Val Healy, Nolan Essigmann, Ceri Riley
The goal of our web scroller is to reveal how humans are exacerbating the social, economic, and environmental impacts of drought because of the current structure of industrial agriculture and government subsidies that reduce the cost of meat and dairy products (which have large water footprints).
Our initial research involved laying out possible questions that interested us and focusing on the link between drought and food security. After we had a general idea of the story we wanted to tell, we researched a bunch of potentially useful datasets and compiled a document with at least 15 sources for data and 17 news articles (containing narrative ideas as well as links to alternate data sources) that we could use as starting points for our project sketches. As we iterated through versions of our final project, we created a hand-drawn rough sketch of the scroller, an abbreviated document including datasets we would still need for our revised story and tentative visualization ideas, a near-final version of our project entitled ‘Where is the Water Going’ (the black text and associated citations located in this document), and a final two revisions based on feedback from Rahul and discussions with our peers (the green and red texts located in this same document).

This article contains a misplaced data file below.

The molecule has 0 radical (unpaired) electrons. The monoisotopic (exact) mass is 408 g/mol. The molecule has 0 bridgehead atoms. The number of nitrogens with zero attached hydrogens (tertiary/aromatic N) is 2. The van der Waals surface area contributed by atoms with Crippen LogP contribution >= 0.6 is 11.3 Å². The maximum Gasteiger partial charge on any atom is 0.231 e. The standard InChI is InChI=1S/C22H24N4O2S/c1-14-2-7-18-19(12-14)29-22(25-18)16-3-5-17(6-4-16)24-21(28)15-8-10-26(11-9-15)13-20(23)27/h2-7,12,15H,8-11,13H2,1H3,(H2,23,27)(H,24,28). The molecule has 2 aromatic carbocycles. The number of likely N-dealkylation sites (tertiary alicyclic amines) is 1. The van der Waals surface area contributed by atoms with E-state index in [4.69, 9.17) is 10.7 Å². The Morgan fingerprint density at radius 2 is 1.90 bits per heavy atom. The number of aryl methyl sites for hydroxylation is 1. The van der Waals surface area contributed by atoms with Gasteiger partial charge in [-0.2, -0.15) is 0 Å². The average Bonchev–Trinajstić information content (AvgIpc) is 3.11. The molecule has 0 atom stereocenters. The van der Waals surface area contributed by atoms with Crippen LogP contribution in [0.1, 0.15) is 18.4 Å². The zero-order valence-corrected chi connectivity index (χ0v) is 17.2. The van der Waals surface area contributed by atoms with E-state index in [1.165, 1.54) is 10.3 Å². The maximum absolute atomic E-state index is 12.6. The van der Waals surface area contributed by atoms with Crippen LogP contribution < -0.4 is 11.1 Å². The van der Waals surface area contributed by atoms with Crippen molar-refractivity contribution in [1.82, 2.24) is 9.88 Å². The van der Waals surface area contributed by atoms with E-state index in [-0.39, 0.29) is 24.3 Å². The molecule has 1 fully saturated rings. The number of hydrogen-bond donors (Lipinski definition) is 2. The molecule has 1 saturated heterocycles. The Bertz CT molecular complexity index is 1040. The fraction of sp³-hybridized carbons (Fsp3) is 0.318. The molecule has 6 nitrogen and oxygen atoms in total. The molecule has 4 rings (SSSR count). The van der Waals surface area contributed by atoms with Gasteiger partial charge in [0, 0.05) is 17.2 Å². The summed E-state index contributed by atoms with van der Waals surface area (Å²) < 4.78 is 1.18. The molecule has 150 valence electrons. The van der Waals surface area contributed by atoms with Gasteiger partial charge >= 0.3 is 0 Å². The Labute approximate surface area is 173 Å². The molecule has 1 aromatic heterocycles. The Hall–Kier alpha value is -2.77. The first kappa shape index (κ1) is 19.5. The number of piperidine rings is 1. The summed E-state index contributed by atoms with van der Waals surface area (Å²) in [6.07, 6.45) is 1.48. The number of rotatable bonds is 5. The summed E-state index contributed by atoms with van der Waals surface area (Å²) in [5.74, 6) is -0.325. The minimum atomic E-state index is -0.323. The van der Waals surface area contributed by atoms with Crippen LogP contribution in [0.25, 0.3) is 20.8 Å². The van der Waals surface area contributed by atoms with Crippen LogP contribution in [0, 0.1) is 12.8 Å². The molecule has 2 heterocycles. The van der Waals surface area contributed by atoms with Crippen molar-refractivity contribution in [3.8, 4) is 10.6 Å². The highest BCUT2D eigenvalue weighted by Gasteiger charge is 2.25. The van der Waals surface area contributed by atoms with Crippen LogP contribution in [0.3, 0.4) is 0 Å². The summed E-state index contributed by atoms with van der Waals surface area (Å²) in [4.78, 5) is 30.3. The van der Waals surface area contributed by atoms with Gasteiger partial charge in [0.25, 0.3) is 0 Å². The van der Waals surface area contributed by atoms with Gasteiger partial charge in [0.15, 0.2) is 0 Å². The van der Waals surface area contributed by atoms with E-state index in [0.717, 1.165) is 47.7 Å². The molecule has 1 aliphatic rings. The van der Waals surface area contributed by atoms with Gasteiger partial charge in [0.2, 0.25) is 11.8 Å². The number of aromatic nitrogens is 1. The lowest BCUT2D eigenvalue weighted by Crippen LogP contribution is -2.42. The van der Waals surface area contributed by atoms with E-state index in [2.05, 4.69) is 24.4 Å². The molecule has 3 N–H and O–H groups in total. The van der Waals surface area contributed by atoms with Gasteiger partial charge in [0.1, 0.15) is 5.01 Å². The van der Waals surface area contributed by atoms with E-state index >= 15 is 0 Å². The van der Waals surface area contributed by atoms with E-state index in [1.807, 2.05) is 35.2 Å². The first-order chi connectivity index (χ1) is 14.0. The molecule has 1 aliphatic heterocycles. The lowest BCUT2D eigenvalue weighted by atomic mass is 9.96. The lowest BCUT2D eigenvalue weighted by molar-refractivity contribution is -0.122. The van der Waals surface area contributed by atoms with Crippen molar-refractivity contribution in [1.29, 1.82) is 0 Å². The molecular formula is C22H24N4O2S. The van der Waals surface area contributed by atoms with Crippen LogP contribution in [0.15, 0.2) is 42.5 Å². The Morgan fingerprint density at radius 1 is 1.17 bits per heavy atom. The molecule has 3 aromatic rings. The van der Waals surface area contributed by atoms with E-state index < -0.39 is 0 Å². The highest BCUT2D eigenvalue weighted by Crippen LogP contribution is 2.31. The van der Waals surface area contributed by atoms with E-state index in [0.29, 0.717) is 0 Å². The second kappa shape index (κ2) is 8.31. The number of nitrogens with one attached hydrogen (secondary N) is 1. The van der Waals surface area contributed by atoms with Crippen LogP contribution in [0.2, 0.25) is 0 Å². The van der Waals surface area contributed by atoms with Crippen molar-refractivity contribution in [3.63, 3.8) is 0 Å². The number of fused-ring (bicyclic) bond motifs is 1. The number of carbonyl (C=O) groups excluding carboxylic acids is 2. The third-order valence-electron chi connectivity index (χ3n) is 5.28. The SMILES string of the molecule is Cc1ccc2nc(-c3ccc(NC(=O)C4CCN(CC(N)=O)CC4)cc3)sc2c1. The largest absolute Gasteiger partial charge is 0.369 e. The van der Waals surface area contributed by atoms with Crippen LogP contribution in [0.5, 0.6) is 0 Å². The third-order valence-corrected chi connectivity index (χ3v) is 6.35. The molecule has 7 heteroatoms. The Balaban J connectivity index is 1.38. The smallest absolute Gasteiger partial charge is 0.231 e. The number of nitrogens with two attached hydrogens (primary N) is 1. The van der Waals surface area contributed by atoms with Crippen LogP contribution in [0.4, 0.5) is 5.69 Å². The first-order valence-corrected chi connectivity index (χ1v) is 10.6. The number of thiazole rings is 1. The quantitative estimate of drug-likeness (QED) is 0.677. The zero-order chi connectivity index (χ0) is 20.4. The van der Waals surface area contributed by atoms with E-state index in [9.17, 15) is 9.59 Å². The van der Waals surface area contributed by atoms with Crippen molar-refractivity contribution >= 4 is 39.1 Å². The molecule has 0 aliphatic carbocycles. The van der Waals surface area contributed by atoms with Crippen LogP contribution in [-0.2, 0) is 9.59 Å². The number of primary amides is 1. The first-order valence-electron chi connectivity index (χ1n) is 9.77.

The very basic prototype of our visualization was the creative chart based on 2010 California Water Use data. This dataset led us to a report of 2010 United States Water Use data, where we extracted data about Domestic, Industrial, and Agricultural water use to compare water withdrawals between states and nationwide (spreadsheets located in this folder, among others). We eventually narrowed down the visualization to a visual area comparison of these three daily water consumption metrics, including a calculation about approximately how many gallons of water each person uses per day.
As we experimented with other sketches, we used map data from the U.S. Drought Monitor in addition to manually copied/pasted tabular data monitoring the weekly severity of drought across the entire United States and in all 50 individual states.This information was used to make regional maps of drought to include in our final scroller. In addition, we researched qualitative information explaining the causes of drought to help us write the narrative hook that leads into the remainder of our story. This Github repository contains the data for our west coast drought map, and this folder contains all the images that comprised our small multiples map.